Toyota said on Tuesday that it expects to fall short of its yearly production target of 9 million vehicles due to competition for semiconductors, which meant it didn’t have enough time to ramp up car production to compensate for production lost during the pandemic last year.
During an online conference, Kazunari Kamakura, an executive at the world’s largest vehicle manufacturer, said, “Hitting the 9 million mark is going to be incredibly challenging.” He went on to say that Toyota had no idea how long the chip scarcity would endure. Even while demand in crucial regions such as China has recovered, Toyota and other automakers have been compelled to cut production.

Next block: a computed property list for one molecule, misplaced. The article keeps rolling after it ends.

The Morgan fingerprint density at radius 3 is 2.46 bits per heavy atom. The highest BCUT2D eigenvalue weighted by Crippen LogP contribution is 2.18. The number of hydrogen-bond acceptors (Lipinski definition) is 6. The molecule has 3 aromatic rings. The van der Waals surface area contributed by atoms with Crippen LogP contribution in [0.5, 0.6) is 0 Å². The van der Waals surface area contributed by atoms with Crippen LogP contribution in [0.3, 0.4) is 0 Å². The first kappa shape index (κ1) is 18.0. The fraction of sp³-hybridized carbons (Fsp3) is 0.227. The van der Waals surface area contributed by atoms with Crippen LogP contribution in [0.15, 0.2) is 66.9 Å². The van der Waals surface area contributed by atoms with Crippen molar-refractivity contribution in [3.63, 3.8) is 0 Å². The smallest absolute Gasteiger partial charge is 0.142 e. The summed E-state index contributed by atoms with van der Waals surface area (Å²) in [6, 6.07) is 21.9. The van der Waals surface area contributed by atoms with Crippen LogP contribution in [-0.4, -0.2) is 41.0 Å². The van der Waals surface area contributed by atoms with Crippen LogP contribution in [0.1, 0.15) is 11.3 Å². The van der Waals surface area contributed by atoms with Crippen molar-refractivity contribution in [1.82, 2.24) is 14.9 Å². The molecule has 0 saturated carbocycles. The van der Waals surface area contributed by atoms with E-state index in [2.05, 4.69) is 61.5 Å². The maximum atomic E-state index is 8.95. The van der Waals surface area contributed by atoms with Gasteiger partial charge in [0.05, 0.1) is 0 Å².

Carmakers have had to deal with growing semiconductor demand at consumer electronics businesses in addition to dealing with chip shortages caused by COVID-19 supply-chain interruptions. The recent increase in Omicron infections was not factored into Toyota’s latest production forecast, but it is still a source of concern, according to Kamakura. The business year for Toyota runs from April to March.
Last year, COVID-19 shutdown limitations hindered the supply of components from Southeast Asian plants. The maker of the Corolla compact vehicle announced that it will produce 700,000 cars worldwide in February, up from 650,000 last year but 150,000 fewer than it had expected. Toyota would have to construct 1 million vehicles in March to meet its yearly production target of 9 million established in September.